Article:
Ryan Cuskelly (AUS) bt Jim Bristow (ENG) 11-5, 11-6, 11-7
Joan Lezaud (FRA) bt. Patrick Chifunda (ZAM) default
Arshad Iqbal Burki (PAK) bt. Dane Sharp (CAN) 11-8, 11-6, 11-4
Bernardo Samper (COL) bt. Jethro Binns (WAL) 11-2, 13-11, 11-6
Amr Mansi (EGY) bt. Cesar Salazar (MEX) 11-8, 11-9, 11-7
Jens Schoor (GER) bt. Andrew McDougall (CAN) 11-9, 7-11, 11-7, 12-10
Adrian Waller (ENG) bt. Tom Pashley (ENG) 11-5, 11-5, 11-1
Gilly Lane (USA) bt. Benjamin Fischer (SUI) 12-10, 11-7, 11-5
(Photos © 2009 Robert McDavid)
U of R players knocked out in the first round (Match report by Hameed Ahmed)
Two players from the University of Rochester had gotten through to the first round of the Rochester ProAm main draw, which was played late Friday evening at the Peter Lyman courts.
Jim Bristow, who had played number one for the U of R college team throughout the season, was guaranteed the wild card spot in the main draw. The 20-year-old Englishman was not too lucky with the draw though as he had to face the number one seed, Ryan Cuskelly from Australia. Cuskelly is currently ranked 69 in the world.
The Australian stood up to the expectations by controlling the game against Bristow especially in the beginning of the match. The Australian was reading Bristowâ€™s shots relatively easily and he kept the pace high enough to keep Bristow away from the T. Cuskelly won the first game 11-5.
Bristow slowed the pace down in the second and was able to control the game a bit more. However, Cuskelly was able to raise the level of his game towards the end of the second and Bristow was forced to make a few mistakes at 6-6. Cuskelly kept the momentum going and won the second 11-6.
Cuskelly was got an early lead in the third and although Bristow started his comeback at the end of the game, the Australian was too far ahead and closed down the game 11-7 winning the match in three.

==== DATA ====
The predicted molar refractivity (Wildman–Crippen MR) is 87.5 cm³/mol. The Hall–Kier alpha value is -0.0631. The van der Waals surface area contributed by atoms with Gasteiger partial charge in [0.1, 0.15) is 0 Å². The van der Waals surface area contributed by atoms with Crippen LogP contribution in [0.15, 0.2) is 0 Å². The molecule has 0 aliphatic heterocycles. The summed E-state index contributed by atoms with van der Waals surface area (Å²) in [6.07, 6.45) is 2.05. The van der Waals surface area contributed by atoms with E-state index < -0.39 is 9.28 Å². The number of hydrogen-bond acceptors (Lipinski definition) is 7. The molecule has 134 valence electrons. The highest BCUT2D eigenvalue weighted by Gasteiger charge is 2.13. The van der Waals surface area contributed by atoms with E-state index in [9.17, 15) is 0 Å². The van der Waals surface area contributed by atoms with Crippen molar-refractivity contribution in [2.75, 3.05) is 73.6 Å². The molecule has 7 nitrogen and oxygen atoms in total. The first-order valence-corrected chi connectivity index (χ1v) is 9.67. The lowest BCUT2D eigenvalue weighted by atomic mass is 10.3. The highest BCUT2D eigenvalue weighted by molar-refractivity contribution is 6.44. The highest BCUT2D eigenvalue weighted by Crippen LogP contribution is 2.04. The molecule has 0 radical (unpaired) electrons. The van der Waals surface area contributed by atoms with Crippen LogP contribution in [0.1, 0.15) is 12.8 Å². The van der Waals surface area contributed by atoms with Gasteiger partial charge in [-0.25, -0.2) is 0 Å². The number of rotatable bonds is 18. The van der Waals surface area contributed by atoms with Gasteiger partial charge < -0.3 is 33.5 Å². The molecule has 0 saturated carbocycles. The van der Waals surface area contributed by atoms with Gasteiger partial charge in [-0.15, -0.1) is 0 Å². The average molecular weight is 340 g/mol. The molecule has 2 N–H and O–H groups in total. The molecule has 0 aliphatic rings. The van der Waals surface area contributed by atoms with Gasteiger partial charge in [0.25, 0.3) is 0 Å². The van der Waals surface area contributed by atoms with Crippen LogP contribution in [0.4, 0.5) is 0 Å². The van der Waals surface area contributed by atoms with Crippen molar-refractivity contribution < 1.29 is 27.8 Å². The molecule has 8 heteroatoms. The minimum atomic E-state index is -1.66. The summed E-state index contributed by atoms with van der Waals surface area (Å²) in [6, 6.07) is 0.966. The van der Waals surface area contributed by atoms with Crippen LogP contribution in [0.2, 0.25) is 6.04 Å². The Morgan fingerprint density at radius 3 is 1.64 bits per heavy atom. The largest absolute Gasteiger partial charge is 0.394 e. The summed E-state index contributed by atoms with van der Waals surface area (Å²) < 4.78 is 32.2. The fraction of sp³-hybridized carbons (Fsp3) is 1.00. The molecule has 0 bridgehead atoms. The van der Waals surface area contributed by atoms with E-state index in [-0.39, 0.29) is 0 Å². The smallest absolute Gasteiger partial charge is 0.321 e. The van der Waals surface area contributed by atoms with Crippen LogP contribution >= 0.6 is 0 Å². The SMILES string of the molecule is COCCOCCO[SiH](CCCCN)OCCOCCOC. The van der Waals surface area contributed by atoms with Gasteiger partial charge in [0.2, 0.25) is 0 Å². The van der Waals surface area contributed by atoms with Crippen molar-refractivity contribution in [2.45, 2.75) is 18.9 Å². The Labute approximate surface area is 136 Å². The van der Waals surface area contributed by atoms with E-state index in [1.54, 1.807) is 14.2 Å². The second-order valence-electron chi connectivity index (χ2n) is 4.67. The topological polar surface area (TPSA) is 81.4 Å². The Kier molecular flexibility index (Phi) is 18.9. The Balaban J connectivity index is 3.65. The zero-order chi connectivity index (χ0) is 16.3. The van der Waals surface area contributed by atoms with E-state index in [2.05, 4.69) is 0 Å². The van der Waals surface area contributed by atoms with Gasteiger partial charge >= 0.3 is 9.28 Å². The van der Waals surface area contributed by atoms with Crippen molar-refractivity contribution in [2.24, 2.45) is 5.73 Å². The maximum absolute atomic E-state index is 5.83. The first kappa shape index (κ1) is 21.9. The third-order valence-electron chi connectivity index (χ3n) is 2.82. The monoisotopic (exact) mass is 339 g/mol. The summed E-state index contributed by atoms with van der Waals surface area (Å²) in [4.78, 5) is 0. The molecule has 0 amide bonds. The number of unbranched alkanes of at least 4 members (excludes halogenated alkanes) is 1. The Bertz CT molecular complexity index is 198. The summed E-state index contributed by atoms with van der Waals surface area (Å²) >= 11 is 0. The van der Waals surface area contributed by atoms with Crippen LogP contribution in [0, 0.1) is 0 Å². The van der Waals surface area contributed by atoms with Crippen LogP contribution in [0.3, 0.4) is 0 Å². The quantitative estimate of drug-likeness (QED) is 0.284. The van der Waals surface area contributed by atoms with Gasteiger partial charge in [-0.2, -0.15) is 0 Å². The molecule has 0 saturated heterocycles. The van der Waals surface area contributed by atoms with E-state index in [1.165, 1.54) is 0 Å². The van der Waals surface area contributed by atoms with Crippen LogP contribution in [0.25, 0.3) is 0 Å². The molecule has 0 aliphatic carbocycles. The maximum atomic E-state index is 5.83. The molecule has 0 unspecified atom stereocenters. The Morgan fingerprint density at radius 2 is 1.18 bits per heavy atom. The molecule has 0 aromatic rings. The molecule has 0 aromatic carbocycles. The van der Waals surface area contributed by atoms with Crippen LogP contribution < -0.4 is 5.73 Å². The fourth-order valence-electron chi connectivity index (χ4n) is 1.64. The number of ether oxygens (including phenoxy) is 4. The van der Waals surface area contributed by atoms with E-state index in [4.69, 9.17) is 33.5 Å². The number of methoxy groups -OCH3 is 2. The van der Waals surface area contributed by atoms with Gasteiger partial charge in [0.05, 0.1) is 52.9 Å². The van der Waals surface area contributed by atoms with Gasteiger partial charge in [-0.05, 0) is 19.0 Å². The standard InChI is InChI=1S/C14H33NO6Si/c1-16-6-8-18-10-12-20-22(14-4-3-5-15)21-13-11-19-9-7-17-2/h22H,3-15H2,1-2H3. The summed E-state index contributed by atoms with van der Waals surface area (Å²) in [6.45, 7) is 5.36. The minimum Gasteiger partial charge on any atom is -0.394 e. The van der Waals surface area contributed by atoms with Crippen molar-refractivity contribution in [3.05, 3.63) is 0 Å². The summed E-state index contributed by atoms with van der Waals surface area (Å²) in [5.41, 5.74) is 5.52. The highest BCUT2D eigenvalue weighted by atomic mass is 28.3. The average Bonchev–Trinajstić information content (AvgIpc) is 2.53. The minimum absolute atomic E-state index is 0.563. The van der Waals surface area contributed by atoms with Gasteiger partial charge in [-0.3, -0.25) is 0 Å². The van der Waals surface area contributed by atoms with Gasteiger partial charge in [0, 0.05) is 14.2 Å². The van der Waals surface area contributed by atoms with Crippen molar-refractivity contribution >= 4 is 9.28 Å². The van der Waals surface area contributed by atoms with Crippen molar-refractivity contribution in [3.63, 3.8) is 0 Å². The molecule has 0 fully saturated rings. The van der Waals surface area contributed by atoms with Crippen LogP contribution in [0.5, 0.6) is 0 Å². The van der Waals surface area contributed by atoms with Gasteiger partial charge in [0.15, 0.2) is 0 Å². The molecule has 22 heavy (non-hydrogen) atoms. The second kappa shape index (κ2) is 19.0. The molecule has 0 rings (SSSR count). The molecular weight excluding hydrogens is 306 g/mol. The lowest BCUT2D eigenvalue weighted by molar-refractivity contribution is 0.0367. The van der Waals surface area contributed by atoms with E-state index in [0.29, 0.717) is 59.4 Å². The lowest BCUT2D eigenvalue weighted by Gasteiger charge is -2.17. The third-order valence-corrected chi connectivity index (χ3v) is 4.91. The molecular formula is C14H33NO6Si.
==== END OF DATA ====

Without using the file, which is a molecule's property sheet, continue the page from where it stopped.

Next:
The other U of R player in the main draw was Beni Fischer, who had fought his way through qualifying on Thursday. His luck in the draw was not much better than Bristowâ€™s as the Swiss had to play the number two seed, Gilly Lane from the US.
Fischer started off well and was in control of the first game until he had a game ball at 10-9. The workload proved to be too much for the Swiss though and Lane, who did not seem tired at all, was able to take the game into a tie-breaker and win it eventually 12-10.
Lane came back much stronger in the second and did not allow Fischer to take control. Instead, he was giving the 21-year-old Swiss a run around the court forcing him to make mistakes.
After winning the second game 11-7, Lane went on to dominate the third and cruising quickly to a 10-2 lead. Fischer was able to come back to 10-5 until Lane finished off the game to proceed to tomorrowâ€™s quarter-finals.
â€œItâ€™s always a good experience to play top-players like Gilly,â€ Fischer said after the match. â€œI mean he was just fitter than me and better at volleying. I thought I played well though so I canâ€™t really complain. He was just too good.â€
Tom Pashley vs. Adrian Waller (Match report by Will Newnham)
This first round match featured two English players, Tom Pashley and Adrian Waller.
The match started off at a high pace, both players trying to find their length.
Waller, who had come through two qualifying matches to reach the first round seemed to benefit from having a couple of games under his belt. This was evident in the fact that Waller was gluing the ball to the wall, thus not giving Pashley much to attack.
Waller got off to a good start in the first game going 6-1 up, with Pashley making a fair few mistakes. There were some monstrous rallies in the first, but Waller was getting the better of Pashley in most of the long rallies. First game to Waller 11-5
The second told a similar story, although both players were attacking more and trying to take the initiative by going short when the opportunity arose. Second game to Waller 11-5.
Pashley seemed to be a bit jaded in the third as Waller began to put the ball away with some fantastic shots. It was his hold that seemed to hurt Pashley the most as he came away with the match 3-0. An enjoyable well contested match for the spectators.
Andrew McDougall v. Jens Schoor (Match report by Alec Greaves-Tunnell)
This game featured two well-matched players in an impressive display of offensive shot making versus defensive athleticism. Jens fell behind quickly due to some unforced tins while going for attacking boasts – Andrew was consistent enough to keep the points going, and he was rewarded with the error. Jens made an impressive comeback as he found his rhythm. His crisp offensive shots, especially in the front of the court, quickly put him in control and forced enormous pressure on his opponent. Andrew responded beautifully with some fantastic lobs in an attempt to neutralize the pressure, and the match once again looked very close. Both players displayed incredible athleticism in tracking down balls and returning tough drops. In the end, Jens’ relentless pressure was too consistent and too intense, and he was able to finish the latest-playing match of the night in four games.
(Photos by Doreen Smethurst)